In Focus: Weaknesses of the 2017 Oakland Raiders

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Raiders CB Sean Smith
Jan 7, 2017; Houston, TX, USA; Oakland Raiders cornerback Sean Smith (21) in action against the Houston Texans during the AFC Wild Card playoff football game at NRG Stadium. Mandatory Credit: Jerome Miron-USA TODAY Sports

What remains as the biggest weaknesses of the Oakland Raiders as training camp approaches at the end of the month? You will notice that some of these weaknesses have not changed much from last season, despite some additions and subtractions during the offseason. Here are Oakland’s biggest weaknesses ranked before training camp opens.

  1. Stadium

This isn’t another post bashing the baseball diamond, tarp or poor plumbing of the Alameda County Coliseum. Any Raiders fan can tell you the stadium offers a unique experience for visitors and fans. It is one of the most intimidating places to play.

Nonetheless, the Raiders quest for a new stadium has put a divide between fans. Some are accepting the approved relocation to Las Vegas. Meanwhile, others are fighting it with public comments, law suits and slander towards the team, ownership and Vegas supporters.

Either way, we can’t act like this lingering distraction isn’t a weakness. The Raiders will have to deal with Las Vegas questions for the next few years despite how good they are.

  1. Linebacker

If you believe NFL.com this is one of the best LB groups in the league. But Raiders fans know better. We’ve watched this group torched in coverage too many times.

Even if you include Khalil Mack into this group, the linebackers are too soft in the middle. Perry Riley Jr. Isn’t yet under contract, Malcolm Smith is with the 49ers and Aldon Smith is still suspended. Therefore, this group did not get much better.

They will hope late round selections from the past few drafts will develop into something special. Backers Marquel Lee, Ben Heeney, Neiron Ball and Corey James all have their own strengths and weaknesses but the team believed in them to draft them. Veteran LB Jelani Jenkins is also in the mix if he can stay healthy. Jenkins has the most experience and success of the group. Hopefully, one player can stay healthy and rise above the rest as a starter.

Otherwise, this might be one of the Raiders weakest positions. Bruce Irvin’s personality, instincts and skills won’t save the entire linebackers positions from being weak. Still, there are too many former linebackers in this organization for them to not develop a full time starter at the inside backer position.

  1. Defensive Line

Dan Williams is gone and the Raiders will once again lean on a committee of unproven defensive linemen. Williams declined last season but the Raiders don’t necessarily have anyone better on the roster.

Oakland will need Justin Ellis and Darius Latham to become more consistent on the inside. Some undrafted rookies also got reps on the inside during OTAs and minicamps.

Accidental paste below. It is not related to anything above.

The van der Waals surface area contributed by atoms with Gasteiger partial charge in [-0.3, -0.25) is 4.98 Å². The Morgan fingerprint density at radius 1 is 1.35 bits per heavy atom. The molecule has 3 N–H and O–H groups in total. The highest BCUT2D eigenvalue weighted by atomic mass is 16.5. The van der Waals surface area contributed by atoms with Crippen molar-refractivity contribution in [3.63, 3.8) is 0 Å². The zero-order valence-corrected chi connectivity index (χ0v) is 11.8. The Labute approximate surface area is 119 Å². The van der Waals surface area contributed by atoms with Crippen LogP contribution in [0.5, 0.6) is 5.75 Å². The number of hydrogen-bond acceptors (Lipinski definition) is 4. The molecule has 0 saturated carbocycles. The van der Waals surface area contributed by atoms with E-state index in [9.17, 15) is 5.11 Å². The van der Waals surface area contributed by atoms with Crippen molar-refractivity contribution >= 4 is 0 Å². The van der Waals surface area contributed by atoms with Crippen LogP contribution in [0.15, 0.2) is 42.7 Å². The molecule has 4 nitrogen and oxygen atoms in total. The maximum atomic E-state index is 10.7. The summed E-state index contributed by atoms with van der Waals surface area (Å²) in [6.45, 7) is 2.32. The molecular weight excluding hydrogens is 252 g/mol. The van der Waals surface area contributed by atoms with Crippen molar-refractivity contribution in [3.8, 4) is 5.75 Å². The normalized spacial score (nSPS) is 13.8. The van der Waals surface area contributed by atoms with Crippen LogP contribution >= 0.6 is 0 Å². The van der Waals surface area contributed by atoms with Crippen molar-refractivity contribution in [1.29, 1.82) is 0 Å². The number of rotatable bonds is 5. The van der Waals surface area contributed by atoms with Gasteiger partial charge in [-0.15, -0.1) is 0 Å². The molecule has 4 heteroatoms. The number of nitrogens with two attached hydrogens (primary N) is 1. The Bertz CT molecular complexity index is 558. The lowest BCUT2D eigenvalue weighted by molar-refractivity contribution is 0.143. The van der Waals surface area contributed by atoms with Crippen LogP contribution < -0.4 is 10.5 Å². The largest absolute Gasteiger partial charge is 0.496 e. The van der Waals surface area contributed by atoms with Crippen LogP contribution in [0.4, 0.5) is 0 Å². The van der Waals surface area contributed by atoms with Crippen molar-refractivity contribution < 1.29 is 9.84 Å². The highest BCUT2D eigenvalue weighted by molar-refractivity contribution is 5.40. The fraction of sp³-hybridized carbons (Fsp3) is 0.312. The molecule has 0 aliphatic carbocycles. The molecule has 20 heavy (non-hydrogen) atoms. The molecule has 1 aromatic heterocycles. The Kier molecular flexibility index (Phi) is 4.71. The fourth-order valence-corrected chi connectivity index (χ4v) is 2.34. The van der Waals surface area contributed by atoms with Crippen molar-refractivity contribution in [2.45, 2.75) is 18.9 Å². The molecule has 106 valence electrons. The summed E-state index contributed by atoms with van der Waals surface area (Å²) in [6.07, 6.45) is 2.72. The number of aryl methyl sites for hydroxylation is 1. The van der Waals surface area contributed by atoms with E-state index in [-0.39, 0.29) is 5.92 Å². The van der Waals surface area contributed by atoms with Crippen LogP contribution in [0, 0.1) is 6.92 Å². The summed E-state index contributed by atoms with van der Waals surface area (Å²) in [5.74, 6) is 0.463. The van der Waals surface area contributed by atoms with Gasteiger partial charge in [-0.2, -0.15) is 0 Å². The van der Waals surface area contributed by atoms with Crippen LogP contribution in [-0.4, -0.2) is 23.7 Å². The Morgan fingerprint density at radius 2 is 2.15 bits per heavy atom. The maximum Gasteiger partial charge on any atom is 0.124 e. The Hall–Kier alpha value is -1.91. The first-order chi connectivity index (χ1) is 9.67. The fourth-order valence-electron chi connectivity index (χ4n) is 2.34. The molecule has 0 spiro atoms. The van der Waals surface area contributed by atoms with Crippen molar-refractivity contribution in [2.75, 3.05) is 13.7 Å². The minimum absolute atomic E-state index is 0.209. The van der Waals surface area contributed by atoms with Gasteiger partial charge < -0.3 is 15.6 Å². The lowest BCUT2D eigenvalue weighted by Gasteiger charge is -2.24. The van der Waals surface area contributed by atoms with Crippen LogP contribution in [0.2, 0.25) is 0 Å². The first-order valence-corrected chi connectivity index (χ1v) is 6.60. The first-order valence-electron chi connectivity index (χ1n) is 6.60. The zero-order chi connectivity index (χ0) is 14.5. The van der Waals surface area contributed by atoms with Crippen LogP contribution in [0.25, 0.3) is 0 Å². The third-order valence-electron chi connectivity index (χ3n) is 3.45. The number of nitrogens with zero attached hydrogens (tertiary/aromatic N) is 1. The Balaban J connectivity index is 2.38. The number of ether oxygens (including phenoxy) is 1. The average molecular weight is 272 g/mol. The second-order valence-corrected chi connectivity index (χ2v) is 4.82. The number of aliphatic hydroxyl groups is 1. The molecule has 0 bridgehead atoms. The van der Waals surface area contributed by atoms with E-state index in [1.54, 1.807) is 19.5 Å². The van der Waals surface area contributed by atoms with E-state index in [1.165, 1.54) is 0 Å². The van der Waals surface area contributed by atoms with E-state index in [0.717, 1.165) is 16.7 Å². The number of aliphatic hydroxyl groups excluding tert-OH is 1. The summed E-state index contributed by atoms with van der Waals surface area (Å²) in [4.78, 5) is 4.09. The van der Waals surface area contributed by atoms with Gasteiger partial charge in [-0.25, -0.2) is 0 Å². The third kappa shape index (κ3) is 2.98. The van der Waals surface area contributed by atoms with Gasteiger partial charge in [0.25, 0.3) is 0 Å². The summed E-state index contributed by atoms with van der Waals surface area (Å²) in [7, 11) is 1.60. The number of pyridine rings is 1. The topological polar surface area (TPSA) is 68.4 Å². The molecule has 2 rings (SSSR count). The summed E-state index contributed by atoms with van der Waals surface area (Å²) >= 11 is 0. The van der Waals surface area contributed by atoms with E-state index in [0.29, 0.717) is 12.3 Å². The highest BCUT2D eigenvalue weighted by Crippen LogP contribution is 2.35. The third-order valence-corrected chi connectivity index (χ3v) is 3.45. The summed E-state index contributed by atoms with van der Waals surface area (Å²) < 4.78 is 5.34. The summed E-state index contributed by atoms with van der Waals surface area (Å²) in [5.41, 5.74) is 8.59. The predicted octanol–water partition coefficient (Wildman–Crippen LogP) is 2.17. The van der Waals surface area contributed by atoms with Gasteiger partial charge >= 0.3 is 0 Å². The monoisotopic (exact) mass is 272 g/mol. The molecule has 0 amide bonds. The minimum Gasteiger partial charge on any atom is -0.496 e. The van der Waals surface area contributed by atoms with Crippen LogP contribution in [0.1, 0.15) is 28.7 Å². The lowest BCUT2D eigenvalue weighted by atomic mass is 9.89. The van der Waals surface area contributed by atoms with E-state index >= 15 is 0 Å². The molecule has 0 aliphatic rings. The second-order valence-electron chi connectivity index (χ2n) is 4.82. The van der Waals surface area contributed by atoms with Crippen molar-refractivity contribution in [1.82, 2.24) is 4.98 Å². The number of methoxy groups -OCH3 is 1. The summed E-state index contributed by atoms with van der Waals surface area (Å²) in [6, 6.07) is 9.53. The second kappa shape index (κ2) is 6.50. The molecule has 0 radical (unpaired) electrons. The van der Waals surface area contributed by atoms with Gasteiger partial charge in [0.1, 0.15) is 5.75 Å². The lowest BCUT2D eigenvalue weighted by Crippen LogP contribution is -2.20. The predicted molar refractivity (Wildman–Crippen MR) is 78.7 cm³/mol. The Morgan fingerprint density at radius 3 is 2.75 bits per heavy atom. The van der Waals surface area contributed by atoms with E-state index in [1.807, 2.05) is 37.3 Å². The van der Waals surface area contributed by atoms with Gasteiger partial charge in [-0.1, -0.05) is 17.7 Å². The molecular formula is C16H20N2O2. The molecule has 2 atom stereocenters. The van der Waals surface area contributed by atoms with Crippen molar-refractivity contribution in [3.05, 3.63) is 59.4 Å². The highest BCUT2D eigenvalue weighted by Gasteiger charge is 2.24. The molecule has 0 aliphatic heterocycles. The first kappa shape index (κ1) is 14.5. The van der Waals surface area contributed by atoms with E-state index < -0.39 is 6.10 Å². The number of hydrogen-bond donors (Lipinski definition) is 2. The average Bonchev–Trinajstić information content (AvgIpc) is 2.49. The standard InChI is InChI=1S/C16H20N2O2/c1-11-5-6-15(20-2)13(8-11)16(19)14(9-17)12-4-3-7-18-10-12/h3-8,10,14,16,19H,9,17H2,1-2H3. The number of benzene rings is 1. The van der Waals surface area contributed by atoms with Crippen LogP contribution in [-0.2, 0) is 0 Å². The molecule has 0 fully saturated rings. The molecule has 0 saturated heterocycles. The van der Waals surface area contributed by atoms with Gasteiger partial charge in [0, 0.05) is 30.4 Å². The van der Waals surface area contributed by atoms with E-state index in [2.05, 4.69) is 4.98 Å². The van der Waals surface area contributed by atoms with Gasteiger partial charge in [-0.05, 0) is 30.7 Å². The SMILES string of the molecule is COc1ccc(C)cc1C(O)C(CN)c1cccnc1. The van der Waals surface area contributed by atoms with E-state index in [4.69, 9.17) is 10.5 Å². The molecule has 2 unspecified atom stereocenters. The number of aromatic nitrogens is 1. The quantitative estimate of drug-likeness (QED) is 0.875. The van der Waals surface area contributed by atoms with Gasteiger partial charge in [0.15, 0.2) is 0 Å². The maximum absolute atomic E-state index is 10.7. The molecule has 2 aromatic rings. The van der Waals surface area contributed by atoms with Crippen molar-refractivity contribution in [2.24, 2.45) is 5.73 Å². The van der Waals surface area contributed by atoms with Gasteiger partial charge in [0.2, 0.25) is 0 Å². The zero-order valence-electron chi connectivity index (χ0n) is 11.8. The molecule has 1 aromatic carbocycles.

On the outside, Oakland needs Mario Edwards Jr. and Jihad Ward to make strides. Both players combine injury question marks with inconsistency. The Silver and Black need both athletic ends to be consistent starters.

Otherwise, Denico Autry is a good depth piece. Unfortunately, the Raiders have leaned on him as a starter too much over the last few seasons. Rookie Eddie Vanderdoes could also develop into a solid run stopper. All these question marks upfront make the defensive line the weakest position on the team, but the quality depth makes it far from the weakest link on the roster. This group also impacts the rest of the defense, so the Silver and Black need these young players to take the next step.

Either way, the Raiders best defensive lineman is a converted linebacker named Khalil Mack. This group was among the worst at sacking the opposing quarterback. That will need to improve next season. Maybe Shilique Calhoun can help by rushing the passer like he did in college instead of being used as a linebacker in run and cover support.

  1. Secondary

On paper, this should’ve been one of the Raiders biggest strengths last season. However, they gave up too many big plays.

Now, DB coach Marcus Robertson is no longer with the team and they invested their top two picks into the secondary. Rookie CB Gareon Conley and S Obi Melifonwu should immediately complete for starting time.

Safety Reggie Nelson is off his second consecutive Pro Bowl season. Corners David Amerson and Sean Smith had down years but improved safety and defensive line play can only make them better next year.

Moreover, T.J. Carrie and Keith McGill bring some versatility and starting experience for both the corner and safety positions. Oakland has some other athletes who could compete for a roster spot too.

Therefore, this secondary group should be one of the Raiders strongest position groups. Unfortunately, they haven’t played up to those expectations. Hence the secondary is a weakness until they improve as a whole.

That’s right; most of the Raiders weaknesses are on the defensive side of the ball. The team can only go as far as their defense allows them. If Oakland can develop some of their young players, this unit can be sneaky good and turn into a strength for future seasons. Unfortunately, we won’t know how strong or weak the defense is until they play actual games in the fall.

 

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  • Archangel

    The biggest problem with our defense is Ken Norton Jr.!! I expected him to have been the first coach to get fired after last season was over. Each year with him as DC, our defense regresses instead of improving. Hiring him was just as bad as hiring Dennis Allen as our HC when Reggie McKenzie was hired as the GM.